Texas Tech University Traditions

Texas Tech University traditions are an important part of the culture of Texas Tech University.

Other articles related to "texas, texas tech, tech, texas tech university traditions, university, tradition":

2008 Texas Tech Red Raiders Football Team - Game Notes - Texas A&M
... See also 2008 Texas A M Aggies football team and Texas A M – Texas Tech football rivalry 4 ... Total #5 Texas Tech 43 ... Texas A M 0. 2 ... Sports bettors favor Tech to win by 21 points ... Thirty-nine seconds into the second quarter, Tech's Baron Batch scored on a three-yard run but the point after try was blocked ...
Texas Tech University Traditions - Miscellaneous - Texas Tech Class Ring
... In 1999, the university reverted to a single ring design for the university's graduates ... The new Official Texas Tech Alumni Association Class Ring symbolically captures the essence of Texas Tech with the prominent Double T logo surrounded by the school’s full name and date ... By tradition, undergraduates wear the ring with the Double T logo facing themselves ...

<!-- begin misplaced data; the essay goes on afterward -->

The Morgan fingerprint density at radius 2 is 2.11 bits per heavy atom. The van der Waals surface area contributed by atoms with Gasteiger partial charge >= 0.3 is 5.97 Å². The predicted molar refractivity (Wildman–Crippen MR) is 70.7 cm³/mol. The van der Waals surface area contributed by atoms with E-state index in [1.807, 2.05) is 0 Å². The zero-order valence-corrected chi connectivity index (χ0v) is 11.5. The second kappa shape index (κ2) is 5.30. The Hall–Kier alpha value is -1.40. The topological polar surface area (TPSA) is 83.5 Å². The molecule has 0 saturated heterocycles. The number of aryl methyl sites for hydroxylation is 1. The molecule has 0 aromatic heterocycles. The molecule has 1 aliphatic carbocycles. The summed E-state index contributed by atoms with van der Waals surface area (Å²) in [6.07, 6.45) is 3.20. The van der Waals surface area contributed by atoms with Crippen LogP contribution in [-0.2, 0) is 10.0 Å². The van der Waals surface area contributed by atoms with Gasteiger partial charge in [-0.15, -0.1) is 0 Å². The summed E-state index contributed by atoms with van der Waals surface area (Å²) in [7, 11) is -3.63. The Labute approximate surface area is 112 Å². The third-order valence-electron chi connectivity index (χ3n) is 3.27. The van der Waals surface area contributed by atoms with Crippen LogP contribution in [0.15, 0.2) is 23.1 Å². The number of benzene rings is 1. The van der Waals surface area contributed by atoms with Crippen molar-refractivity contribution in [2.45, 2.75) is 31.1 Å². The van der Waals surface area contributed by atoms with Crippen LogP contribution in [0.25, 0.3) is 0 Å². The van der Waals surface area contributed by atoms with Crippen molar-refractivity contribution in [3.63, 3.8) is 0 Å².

Famous quotes containing the words traditions, university and/or texas:

    Napoleon never wished to be justified. He killed his enemy according to Corsican traditions [le droit corse] and if he sometimes regretted his mistake, he never understood that it had been a crime.
    Guillaume-Prosper, Baron De Barante (1782–1866)

    The great problem of American life [is] the riddle of authority: the difficulty of finding a way, within a liberal and individualistic social order, of living in harmonious and consecrated submission to something larger than oneself.... A yearning for self-transcendence and submission to authority [is] as deeply rooted as the lure of individual liberation.
    Wilfred M. McClay, educator, author. The Masterless: Self and Society in Modern America, p. 4, University of North Carolina Press (1994)

    Worn down by the hoofs of millions of half-wild Texas cattle driven along it to the railheads in Kansas, the trail was a bare, brown, dusty strip hundreds of miles long, lined with the bleaching bones of longhorns and cow ponies. Here and there a broken-down chuck wagon or a small mound marking the grave of some cowhand buried by his partners “on the lone prairie” gave evidence to the hardships of the journey.
    —For the State of Kansas, U.S. public relief program (1935-1943)